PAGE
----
This semester I challenged myself to obtain an internship, professional development opportunities, scholarships, and a student government position while abroad. I was not going to let opportunity pass me by because I was an ocean away. I am fortunate to say I will be interning with Fox 4 in Ft Myers, Florida and I have been elected as Student Government Association (SGA) Secretary for 2018-2019 academic school year. Obtaining these opportunities was not easy. In running for SGA, I had two students running against me. Not being on campus can make or break a campaign. With my strong and dependable campaign team and my reputation on campus, I became one of few students to win such a prestigious position while studying abroad. This experience, along with coordinating interviews for professional development opportunities and my internship, has strengthened my organization and critical thinking skills. I had to have the answer to my questions before I asked the questions. I had to be flexible and strong standing because it would be so easy to forfeit these opportunities since I was abroad. I was not going to let that hold me back. I know if I can get this much completed while abroad, I can tackle anything that comes my way now.

I was only supposed to complete some credit hours and learn a little Spanish while abroad. Instead I have gained life-long skills, relationships, and confidence. If I could restart this semester, I may have started by hitting the grown running on Spanish. I was so afraid to be wrong or sound stupid. Nothing is stupid about trying. I see the fruits of my labor now. I only hope my experience influences more students to go abroad and not let anything defy to determine their success and future.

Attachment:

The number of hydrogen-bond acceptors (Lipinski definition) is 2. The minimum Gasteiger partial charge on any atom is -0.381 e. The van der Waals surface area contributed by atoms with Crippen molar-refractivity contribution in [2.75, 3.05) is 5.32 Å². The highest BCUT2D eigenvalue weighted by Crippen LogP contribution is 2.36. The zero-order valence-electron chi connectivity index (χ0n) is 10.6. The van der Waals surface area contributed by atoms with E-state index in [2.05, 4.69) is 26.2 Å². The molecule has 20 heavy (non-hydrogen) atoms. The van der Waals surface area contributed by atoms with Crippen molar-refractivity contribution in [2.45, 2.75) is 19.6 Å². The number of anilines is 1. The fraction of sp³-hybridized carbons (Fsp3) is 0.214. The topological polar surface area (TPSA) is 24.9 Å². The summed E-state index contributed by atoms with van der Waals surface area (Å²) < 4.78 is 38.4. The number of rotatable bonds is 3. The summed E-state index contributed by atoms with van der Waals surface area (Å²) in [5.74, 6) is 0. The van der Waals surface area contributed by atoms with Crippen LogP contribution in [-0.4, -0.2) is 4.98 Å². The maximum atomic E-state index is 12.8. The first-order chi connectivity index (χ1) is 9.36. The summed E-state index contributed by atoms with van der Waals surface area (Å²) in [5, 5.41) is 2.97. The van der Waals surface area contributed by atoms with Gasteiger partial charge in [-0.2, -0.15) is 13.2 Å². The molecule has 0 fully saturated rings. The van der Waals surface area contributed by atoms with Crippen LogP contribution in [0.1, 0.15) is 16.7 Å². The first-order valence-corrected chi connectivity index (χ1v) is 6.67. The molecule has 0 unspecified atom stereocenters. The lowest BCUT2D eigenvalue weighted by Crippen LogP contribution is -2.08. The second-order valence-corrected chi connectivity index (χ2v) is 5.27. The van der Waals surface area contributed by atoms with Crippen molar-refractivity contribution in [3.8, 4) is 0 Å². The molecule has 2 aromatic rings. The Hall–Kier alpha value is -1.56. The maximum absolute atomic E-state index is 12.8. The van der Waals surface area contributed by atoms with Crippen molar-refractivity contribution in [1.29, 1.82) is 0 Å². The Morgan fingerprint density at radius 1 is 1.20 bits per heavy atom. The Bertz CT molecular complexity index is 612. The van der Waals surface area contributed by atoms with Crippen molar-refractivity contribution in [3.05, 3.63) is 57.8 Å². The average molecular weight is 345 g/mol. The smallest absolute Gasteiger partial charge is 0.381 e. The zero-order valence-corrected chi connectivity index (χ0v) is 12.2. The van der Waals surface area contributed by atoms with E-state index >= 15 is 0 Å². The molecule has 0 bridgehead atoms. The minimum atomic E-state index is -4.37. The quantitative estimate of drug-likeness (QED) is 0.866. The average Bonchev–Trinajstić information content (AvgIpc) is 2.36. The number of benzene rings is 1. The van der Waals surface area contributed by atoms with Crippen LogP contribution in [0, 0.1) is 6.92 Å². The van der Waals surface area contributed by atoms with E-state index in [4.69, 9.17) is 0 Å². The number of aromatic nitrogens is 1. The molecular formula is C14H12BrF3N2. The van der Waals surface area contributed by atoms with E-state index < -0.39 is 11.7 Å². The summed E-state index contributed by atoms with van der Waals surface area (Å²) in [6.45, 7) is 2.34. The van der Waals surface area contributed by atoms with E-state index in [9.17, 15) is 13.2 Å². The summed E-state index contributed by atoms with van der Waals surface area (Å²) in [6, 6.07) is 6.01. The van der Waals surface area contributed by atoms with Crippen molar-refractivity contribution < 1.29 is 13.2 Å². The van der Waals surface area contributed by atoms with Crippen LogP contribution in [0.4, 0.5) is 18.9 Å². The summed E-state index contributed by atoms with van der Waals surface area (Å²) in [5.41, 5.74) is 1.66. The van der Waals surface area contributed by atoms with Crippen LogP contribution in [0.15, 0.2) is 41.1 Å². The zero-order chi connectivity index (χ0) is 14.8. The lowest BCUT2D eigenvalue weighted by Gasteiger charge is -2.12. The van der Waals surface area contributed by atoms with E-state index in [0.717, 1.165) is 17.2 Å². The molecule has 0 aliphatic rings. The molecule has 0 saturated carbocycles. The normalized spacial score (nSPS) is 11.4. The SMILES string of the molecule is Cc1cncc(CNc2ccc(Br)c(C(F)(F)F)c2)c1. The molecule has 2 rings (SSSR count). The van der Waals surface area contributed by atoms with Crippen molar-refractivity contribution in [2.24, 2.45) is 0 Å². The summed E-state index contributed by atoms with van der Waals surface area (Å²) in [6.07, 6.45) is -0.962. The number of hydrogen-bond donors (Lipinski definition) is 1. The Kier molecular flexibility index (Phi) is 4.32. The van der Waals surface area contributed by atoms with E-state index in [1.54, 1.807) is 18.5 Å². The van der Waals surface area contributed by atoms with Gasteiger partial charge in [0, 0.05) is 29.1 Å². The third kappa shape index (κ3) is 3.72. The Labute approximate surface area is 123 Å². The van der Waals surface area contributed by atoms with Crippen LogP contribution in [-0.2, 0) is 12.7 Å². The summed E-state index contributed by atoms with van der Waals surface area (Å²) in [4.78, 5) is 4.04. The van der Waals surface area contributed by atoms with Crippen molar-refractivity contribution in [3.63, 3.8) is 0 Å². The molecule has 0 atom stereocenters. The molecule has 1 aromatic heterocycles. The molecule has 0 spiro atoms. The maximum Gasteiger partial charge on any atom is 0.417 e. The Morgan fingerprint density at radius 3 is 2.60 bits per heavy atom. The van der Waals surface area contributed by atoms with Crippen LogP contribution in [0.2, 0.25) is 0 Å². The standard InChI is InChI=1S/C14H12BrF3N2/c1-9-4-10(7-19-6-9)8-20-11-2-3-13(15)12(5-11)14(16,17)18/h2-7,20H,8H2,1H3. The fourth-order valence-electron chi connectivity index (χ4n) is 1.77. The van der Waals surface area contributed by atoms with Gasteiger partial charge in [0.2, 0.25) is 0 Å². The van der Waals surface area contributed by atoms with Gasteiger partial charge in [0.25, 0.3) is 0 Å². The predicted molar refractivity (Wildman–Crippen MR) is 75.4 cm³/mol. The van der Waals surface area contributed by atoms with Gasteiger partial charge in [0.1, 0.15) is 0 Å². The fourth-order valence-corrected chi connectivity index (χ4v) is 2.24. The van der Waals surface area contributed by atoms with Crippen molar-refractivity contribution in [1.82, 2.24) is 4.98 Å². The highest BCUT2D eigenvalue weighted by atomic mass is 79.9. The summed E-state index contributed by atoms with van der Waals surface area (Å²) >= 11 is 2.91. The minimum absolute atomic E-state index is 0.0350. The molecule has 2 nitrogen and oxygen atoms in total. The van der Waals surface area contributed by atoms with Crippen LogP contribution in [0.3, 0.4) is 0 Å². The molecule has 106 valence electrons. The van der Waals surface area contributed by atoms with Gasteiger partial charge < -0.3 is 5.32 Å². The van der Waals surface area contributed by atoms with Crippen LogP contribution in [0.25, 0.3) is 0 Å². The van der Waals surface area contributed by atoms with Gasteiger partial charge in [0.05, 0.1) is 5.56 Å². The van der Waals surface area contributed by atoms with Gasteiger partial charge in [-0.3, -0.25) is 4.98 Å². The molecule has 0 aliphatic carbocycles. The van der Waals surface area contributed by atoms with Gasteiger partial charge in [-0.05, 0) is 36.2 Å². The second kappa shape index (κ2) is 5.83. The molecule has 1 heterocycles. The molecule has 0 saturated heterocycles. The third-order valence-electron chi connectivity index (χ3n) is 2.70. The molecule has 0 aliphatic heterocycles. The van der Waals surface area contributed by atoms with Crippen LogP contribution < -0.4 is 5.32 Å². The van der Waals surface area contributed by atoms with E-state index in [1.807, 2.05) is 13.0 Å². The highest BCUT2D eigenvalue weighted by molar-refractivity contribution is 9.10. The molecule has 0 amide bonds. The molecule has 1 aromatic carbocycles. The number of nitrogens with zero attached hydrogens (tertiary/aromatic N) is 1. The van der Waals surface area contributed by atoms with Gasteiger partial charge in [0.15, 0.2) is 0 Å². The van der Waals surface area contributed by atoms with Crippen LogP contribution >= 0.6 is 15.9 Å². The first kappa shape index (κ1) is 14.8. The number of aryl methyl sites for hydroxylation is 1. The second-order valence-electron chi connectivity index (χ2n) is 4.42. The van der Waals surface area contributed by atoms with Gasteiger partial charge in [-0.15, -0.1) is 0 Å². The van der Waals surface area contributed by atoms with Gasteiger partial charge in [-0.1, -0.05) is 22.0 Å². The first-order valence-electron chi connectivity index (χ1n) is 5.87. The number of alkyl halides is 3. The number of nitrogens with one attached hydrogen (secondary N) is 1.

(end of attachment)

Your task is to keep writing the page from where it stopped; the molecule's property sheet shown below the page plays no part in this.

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An Interesting Place To Call Home

There are days when I just want to remain in bed and cherish that sweet moment between sleep and awake. But the alarm goes off – yet again – and I have to get up and get on with my daily duties.

It shouldn’t sound like a chore, after all I’m in the city of fashion and design. In the city where it seems like every week holds a new event that you have to rush to keep up. Maybe this is why I feel so tired. So, I press the snooze button one more time and take in those extra five minutes, before I have to dash off.

My time here in Milan is coming to an end. It is a bittersweet feeling to realize that I will soon have to depart and say goodbye to all the people that I have met in the last four months or so. But I have made some fond memories along the way, and those are the things that stay with you for times to come.

I have always thought of myself as an independent person. As someone who could get by on their own out of sheer will. My time abroad has taught me that yes, I am independent, but that does not mean that I have to alienate myself. Independence is wonderful, but so is the company of others.

It is through this realization that I have been able to partake in great opportunities. Not only have I been able to travel to cities in Italy that I would have never thought of going to (Parma and Genova), but I have also developed myself professionally.

It is through these connections that I have been able to gain work experience. Never in a million years would I have thought that in a month and a half of being in Milan that I would get the opportunity to work here. Much less to work at an agency as an English content writer and Spanish translator or even to be writing about cryptocurrency, ICO’s, and bicycles.